IPVMU Certified | 05/08/13 10:36pm
For reference, here is the type of strike I was mentioning:
I do not necessarily agree with the advice of that locksmith. If a door has previously been specified to have a mortise type lockset, it generally has been deemed as at least a 'security sensitive' opening. Mortise locksets are typically costly, and they are not the 'default door prep' for light-duty openings. In contrast, cylindrical locksets can be purchased quite inexpensively and typically are used on less vulnerable doors.
Fundamentally, having a separate deadbolt and latch is seen as a 'higher security' solution (ie: two points of securing the door, vs a single point) In this way, mortise locksets are 'more secure' than cylindrical locksets.
In most cases, pulling a mortise set and swapping it out with a cylindrical leverset can be considered a 'step down' in hardware. Granted, this is pure opinion on my part, but I think many door hardware types hold the same opinion. While a mortise-prepped door can be adapted for a cylindrical lock quite easily, it still may require a variety of door wrap plates and strike blanks like you mention.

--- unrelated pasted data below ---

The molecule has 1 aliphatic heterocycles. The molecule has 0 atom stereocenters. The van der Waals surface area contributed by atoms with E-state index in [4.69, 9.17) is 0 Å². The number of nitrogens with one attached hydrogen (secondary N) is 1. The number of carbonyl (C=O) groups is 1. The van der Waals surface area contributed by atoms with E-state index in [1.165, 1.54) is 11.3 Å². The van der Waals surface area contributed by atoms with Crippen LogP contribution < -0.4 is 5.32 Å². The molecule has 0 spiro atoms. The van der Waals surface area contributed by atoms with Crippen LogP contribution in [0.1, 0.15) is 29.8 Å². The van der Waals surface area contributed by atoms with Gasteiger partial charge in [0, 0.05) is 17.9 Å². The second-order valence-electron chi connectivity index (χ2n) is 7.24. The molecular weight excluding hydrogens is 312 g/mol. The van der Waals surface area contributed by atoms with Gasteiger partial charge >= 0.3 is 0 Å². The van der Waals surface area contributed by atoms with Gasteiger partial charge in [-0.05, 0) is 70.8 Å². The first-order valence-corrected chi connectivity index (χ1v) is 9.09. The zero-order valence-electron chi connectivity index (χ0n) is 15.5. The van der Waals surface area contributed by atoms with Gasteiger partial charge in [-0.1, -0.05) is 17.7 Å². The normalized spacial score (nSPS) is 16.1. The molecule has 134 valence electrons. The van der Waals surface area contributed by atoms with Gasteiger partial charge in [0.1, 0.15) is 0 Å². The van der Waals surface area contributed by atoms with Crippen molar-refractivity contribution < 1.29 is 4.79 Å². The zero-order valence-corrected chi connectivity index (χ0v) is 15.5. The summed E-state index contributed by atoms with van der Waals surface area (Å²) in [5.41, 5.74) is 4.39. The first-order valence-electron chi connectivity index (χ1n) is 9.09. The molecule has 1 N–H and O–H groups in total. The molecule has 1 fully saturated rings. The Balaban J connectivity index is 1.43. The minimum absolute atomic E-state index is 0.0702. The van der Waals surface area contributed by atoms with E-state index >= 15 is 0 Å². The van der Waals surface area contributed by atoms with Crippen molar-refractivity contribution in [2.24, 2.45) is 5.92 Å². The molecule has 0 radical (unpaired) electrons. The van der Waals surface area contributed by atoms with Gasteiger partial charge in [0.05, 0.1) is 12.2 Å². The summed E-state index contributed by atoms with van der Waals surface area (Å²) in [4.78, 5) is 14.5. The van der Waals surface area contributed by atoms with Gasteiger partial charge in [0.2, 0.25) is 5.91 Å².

The locksmith you spoke with may have been able to use a less expensive strike, but he ultimately recommended you buy/sell new hardware, strike blanks, and more labor time installing everything than if attempting to use the mortise lock already in place.
IPVMU Certified | 05/09/13 01:01am
Incidentally, the 'double strike' shown above is used for seperate bored cylindrical locks and deadbolts, not mortise locks.
I listened to the playback of the class, and I made it sound like double strikes are required for mortise locks. This is not the case. Typically for mortise hardware, a 'single' strike with a large pivot 'keeper' or jaw width is used. See examples below:
IPVMU Certified | 05/09/13 01:32am
Excellent, thank you for clarifying.
You must also include the "hold open" option for the keepers of deadbolts if you wish not to use a key to retract them. The hold open feature holds the keeper open until the deadbolt hits the close feature upon door closure.